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WIREs Comput Mol Sci
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Enabling future drug discovery by de novo design

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Abstract Computer‐assisted drug design is evolving as a source of innovation for drug discovery. In particular, de novo design approaches are being increasingly applied to find novel drug‐like compounds, molecular scaffolds, and bioisosteric replacements for established or unwanted fragments. Although some of the early software tools had a certain tendency to generate compounds of limited chemical attraction, modern de novo design algorithms put a strong emphasis on the synthesizability and drug‐likeness of machine‐generated compounds. We give an overview of the various methodologies for virtual compound construction, evaluation, and optimization in machina, and how they can support medicinal chemistry projects in the early phase of drug discovery. © 2011 John Wiley & Sons, Ltd. WIREs Comput Mol Sci 2011 1 742–759 DOI: 10.1002/wcms.49 This article is categorized under: Computer and Information Science > Chemoinformatics

Computational counterparts for conventional drug discovery methods.

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Example of a potent inhibitor of HIV‐RT designed with the help of the software BOMB based on a fixed compound core structure.126

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Compound 1 designed by TOPAS and its close structural analog 2 were synthesized and potently block the voltage‐gated human K+‐channel Kv1.5.54

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The two most potent inhibitors designed by the Skelgen software for human estrogen receptor α.123,124

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The software LUDI was applied to designing an inhibitor of the HIV‐RT.122 Starting with the structure of the binding site, LUDI first placed fragments into subregions of the pocket and linked them by a phenyl moiety in a second step. The resulting structure was finally decorated with an amide side chain by LUDI. Subsequent manual optimization exchanged the pyrrole ring with an imidazole to simplify the chemical synthesis. A series of compounds based on this scaffold has been synthesized and led to different active molecules for several enzymatic activities of the target (the given IC50 value has been determined with respect to DNA polymerase activity of HIV‐RT).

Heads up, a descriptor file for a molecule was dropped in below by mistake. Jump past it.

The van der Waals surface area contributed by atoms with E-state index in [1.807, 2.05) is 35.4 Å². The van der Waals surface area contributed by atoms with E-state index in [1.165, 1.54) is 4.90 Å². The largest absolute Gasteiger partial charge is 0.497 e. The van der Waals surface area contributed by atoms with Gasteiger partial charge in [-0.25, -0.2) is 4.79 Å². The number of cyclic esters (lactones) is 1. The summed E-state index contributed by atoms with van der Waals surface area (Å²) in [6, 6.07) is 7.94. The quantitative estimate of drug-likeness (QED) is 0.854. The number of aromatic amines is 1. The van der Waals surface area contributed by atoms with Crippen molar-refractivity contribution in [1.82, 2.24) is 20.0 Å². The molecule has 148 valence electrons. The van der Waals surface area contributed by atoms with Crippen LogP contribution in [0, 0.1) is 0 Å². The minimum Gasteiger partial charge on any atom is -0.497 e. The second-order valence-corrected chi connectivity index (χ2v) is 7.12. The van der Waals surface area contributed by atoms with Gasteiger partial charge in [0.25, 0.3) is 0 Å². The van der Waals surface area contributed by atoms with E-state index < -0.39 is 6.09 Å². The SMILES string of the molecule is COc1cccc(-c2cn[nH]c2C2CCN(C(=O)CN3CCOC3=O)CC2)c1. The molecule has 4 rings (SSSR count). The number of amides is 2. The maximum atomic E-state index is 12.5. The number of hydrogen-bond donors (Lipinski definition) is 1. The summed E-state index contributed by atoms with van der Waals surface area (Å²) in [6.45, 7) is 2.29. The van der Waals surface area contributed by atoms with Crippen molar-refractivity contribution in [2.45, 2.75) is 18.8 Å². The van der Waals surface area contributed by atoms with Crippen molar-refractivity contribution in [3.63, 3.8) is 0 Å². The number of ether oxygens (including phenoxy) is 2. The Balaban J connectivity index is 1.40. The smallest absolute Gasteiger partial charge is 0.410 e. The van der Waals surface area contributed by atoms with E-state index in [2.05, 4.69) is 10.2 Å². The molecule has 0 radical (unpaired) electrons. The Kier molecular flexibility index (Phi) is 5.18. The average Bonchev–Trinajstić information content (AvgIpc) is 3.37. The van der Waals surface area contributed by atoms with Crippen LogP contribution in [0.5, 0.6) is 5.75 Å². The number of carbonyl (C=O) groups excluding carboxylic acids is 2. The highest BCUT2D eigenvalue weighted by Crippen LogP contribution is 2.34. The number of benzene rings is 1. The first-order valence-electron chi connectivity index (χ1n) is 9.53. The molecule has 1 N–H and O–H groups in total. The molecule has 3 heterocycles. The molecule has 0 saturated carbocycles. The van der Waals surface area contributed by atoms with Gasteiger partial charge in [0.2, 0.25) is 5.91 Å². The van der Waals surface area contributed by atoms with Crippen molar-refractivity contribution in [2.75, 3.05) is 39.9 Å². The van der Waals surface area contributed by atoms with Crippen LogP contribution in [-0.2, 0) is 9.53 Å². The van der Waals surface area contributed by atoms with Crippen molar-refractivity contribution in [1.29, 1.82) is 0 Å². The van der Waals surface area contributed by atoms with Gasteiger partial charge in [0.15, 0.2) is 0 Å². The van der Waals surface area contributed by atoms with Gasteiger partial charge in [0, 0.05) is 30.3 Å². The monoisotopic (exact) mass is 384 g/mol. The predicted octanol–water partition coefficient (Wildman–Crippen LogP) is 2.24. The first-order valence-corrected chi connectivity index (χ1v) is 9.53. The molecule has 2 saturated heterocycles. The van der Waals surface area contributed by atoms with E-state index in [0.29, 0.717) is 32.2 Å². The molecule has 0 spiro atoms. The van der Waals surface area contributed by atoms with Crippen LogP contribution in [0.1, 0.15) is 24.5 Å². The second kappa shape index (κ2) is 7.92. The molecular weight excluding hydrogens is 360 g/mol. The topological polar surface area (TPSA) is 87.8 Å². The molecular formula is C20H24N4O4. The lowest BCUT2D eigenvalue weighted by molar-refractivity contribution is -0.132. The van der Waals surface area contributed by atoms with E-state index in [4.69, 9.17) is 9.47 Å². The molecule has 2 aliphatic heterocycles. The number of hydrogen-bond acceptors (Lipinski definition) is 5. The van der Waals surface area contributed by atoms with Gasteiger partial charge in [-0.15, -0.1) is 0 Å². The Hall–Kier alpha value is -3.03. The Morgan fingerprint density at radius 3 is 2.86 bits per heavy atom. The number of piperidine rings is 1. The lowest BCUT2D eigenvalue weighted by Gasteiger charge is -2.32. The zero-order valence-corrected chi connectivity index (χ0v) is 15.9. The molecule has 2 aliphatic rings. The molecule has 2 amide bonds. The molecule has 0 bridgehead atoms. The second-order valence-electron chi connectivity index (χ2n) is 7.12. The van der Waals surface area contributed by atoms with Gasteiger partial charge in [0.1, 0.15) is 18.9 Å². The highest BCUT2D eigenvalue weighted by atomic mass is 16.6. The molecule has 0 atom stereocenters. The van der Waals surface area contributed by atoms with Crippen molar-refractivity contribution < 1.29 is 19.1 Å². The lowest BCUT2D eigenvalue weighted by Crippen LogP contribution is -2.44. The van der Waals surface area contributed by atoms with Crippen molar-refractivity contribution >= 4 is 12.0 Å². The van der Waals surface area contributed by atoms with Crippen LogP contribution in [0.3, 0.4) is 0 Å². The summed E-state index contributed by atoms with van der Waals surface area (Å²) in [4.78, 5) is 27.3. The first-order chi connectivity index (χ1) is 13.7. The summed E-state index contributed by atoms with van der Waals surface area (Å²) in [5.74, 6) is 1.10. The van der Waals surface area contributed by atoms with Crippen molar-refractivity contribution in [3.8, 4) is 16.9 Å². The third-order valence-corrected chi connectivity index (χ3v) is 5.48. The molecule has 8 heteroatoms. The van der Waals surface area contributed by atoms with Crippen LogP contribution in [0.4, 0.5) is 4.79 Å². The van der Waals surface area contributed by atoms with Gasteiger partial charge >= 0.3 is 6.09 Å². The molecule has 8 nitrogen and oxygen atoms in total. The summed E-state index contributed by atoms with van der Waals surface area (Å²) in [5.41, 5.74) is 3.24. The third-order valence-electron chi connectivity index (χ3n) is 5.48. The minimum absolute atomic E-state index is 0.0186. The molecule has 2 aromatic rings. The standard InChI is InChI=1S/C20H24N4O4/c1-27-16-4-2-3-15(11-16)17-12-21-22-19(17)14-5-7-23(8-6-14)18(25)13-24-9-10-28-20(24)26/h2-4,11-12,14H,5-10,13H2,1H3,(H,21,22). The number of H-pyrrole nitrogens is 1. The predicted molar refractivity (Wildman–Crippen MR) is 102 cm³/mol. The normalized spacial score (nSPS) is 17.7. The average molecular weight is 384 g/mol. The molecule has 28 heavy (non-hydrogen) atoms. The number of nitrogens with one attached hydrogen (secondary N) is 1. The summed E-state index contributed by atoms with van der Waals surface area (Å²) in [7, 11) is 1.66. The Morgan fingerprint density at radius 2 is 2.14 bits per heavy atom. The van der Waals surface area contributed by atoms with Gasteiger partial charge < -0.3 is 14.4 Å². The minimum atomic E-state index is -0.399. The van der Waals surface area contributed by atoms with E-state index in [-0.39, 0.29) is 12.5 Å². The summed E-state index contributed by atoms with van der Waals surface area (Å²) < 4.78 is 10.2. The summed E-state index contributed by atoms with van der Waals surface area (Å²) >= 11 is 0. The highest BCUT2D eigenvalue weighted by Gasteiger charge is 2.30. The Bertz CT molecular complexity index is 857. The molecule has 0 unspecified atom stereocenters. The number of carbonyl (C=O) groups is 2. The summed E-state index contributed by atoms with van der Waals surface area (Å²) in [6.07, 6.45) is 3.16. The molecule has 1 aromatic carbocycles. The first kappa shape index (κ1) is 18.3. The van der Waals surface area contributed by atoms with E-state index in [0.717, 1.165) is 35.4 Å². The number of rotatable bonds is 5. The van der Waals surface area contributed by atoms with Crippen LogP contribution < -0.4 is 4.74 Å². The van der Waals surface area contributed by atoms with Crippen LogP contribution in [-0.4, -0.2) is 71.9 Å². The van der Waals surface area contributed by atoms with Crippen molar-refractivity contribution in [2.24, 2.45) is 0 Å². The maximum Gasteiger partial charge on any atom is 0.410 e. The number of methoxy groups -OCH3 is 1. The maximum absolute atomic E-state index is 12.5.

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A set of solutions (gray circles) for a two‐dimensional optimization problem. The figure next to each circle denotes the number of dominating solutions. For one solution, exemplary determination of the number of dominating solutions is presented (dotted lines). Three solutions are dominating because they are better in all objectives. Nondominated solutions form the Pareto front (dashed line, adapted from Ref 10).

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The software DOGS80 generates new compounds in a reaction‐driven, fragment‐based fashion so that the designs mimic a given reference compound (Raloxifene, a modulator of the human estrogen receptor106). Together with the designed molecules, DOGS also delivers a potential synthesis route. Where appropriate, general names of the reactions are given next to reaction arrows. This reaction‐based approach has a good chance to result in synthetically feasible compounds.

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Eleven cleavable bond types defined by RECAP102.

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Markov chain model for compound assembly. A Markov chain is a sequential graph traversal: each time a node is visited (indicated by a dashed line) the corresponding building block is added to the growing molecule (bottom). Edge labels (weights) correspond to the probability to walk along an edge in order to get to the next node. Weights are determined by connection statistics of fragments observed in a training set of molecules. Please note that this graph represents a simplification Typically, weights will not be symmetric, which leads to a bidirected instead of an undirected graph as shown.

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Fragment linking and growing in receptor‐based (‘in situ’) de novo design. (a) The growing strategy (a) starts from a single preferred fragment and sequentially adds new building blocks to yield the final product. Here, a three‐step growing process is shown. (b) For fragment linking ‘interaction hotspots’ in the target cavity are saturated with preferred building blocks, which are connected by suitable linker fragments. Both approaches can be combined during de novo design. For this illustration PDB structure 3lg499 was used. Note that the compound shown was not actually designed de novo.

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Generation of compound chimera by fragment swapping. Original ligands A and B (top) are aligned in a first step (center). The software BREED60 identifies strategic bonds (highlighted in red) and swaps fragments (A1, A2, B1, B2) at this position to yield hybrid structures A′ and B′ (bottom).

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